Because the Sun is a spherical (rather than a single-point) source of light, the actual crossing of the Sun over the Equator takes approximately 33 hours.
At the equinoxes, the rate of change for the length of daylight and night-time is the greatest. At the poles, the equinox marks the start of the transition from 24 hours of nighttime to 24 hours of daylight (or vice versa). Far north of the Arctic Circle, at Longyearbyen, Svalbard, Norway, there is an additional 15 minutes more daylight every day about the time of the Spring equinox, whereas in Singapore (which is just one degree of latitude north of the Equator), the amount of daylight in each daytime varies by just a few seconds.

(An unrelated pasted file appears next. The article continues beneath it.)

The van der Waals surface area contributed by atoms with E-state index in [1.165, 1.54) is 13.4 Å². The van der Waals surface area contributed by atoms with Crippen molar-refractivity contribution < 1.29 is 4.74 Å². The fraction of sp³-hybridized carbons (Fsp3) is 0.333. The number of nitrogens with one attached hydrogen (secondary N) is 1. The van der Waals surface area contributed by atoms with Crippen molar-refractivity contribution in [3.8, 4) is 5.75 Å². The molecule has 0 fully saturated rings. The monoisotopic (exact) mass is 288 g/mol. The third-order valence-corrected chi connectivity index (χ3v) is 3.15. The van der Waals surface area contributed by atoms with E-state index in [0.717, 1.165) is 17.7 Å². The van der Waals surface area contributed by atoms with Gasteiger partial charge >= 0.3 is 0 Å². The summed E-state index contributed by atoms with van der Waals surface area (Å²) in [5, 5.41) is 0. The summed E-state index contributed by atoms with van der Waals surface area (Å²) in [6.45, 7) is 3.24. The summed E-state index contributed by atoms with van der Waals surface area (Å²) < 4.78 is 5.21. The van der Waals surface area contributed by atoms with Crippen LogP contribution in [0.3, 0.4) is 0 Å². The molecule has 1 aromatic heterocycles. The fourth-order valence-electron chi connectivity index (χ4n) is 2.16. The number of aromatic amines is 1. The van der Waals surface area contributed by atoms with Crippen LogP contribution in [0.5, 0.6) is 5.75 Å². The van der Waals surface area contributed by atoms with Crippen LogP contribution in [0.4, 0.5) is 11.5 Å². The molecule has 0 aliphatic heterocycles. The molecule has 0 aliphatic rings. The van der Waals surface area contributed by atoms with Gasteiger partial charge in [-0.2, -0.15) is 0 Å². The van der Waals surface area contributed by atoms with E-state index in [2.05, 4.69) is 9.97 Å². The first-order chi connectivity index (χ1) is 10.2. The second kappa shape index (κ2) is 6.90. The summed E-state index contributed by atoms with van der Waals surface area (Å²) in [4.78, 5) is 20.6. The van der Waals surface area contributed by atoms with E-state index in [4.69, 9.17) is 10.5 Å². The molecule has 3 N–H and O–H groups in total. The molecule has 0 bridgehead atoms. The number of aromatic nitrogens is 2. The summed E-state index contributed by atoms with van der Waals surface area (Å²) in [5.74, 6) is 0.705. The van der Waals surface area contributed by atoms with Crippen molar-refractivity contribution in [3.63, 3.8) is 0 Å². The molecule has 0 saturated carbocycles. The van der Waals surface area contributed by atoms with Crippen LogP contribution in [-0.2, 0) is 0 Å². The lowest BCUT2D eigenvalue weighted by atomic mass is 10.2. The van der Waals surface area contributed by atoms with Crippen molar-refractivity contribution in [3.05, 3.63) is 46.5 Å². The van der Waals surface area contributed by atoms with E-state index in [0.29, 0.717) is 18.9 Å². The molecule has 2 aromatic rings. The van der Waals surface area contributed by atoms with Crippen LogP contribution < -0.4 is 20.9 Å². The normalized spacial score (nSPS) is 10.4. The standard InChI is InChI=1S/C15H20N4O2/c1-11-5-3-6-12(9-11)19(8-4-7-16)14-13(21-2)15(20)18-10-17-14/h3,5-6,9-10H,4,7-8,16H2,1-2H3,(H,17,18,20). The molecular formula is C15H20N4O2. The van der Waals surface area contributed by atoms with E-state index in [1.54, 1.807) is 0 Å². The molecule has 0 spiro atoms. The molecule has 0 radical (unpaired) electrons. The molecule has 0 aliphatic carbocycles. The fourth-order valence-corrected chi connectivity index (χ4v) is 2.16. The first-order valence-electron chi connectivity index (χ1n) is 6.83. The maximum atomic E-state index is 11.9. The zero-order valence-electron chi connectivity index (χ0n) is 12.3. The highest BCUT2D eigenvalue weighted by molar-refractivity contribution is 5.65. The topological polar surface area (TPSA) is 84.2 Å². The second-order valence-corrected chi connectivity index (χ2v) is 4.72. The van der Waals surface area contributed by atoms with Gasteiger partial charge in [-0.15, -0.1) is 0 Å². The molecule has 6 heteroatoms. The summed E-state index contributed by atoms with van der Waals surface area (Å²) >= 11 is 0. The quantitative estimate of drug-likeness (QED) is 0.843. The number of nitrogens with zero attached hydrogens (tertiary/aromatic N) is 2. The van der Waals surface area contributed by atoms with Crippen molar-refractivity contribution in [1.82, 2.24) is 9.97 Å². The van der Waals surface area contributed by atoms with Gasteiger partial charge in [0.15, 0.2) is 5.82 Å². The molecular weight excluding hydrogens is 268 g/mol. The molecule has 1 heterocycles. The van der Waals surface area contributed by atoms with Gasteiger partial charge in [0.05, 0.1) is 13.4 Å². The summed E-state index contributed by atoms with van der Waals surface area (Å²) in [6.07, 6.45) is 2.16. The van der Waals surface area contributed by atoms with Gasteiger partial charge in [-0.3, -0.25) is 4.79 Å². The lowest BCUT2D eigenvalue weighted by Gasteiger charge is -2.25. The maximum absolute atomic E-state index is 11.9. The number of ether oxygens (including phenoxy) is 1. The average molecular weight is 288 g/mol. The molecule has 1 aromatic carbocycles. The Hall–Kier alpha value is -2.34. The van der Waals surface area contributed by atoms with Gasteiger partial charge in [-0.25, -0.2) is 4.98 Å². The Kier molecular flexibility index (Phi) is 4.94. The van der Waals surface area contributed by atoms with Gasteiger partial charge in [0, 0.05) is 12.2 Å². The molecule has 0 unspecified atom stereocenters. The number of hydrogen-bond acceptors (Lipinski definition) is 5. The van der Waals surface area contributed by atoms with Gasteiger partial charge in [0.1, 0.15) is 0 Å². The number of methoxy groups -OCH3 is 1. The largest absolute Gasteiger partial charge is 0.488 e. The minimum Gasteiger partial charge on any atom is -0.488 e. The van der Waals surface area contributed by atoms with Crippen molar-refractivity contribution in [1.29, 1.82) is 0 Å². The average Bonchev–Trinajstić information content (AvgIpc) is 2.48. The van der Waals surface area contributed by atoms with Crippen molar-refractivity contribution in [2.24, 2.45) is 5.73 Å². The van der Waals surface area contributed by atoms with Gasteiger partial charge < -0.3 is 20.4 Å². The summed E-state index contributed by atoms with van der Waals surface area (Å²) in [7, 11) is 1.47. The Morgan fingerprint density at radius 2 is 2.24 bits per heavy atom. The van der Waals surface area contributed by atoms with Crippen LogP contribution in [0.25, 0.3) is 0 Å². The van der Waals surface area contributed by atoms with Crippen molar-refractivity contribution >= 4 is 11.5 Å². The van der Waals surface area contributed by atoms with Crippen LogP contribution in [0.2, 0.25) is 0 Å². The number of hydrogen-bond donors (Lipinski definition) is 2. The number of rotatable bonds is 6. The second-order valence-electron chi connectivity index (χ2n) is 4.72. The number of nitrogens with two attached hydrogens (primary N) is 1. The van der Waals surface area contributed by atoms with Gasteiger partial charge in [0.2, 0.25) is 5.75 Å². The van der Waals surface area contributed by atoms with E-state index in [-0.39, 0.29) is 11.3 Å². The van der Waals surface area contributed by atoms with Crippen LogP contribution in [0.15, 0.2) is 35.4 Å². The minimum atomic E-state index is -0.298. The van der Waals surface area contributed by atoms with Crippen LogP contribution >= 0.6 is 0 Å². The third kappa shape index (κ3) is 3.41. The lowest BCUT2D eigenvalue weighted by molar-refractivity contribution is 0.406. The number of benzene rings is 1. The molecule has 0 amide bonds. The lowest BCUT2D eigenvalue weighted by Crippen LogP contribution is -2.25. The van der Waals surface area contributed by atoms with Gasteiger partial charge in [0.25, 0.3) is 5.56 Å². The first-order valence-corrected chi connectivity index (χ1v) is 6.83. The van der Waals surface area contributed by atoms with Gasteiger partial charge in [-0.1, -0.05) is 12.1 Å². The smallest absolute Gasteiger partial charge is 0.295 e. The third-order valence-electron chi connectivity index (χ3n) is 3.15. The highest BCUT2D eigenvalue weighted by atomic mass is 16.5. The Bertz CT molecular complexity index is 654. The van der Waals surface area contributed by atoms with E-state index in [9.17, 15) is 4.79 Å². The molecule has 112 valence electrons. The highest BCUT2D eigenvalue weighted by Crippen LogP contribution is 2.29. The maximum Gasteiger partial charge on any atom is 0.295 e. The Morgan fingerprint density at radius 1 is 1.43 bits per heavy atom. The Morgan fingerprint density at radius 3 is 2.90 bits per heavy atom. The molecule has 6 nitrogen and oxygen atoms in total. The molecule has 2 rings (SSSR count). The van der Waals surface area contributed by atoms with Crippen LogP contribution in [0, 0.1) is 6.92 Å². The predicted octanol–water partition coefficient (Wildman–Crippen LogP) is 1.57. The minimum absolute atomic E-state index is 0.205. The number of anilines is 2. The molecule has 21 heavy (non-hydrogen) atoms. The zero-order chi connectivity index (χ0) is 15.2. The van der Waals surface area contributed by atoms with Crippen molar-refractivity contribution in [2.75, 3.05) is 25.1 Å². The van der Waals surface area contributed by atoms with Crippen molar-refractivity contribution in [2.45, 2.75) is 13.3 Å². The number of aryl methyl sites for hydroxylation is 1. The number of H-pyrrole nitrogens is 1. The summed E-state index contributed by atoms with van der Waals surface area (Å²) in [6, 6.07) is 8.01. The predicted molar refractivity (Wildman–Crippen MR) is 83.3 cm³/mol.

In the half-year centered on the June solstice, the Sun rises north of east and sets north of west, which means longer days with shorter nights for the northern hemisphere and shorter days with longer nights for the southern hemisphere. In the half-year centered on the December solstice, the Sun rises south of east and sets south of west and the durations of day and night are reversed.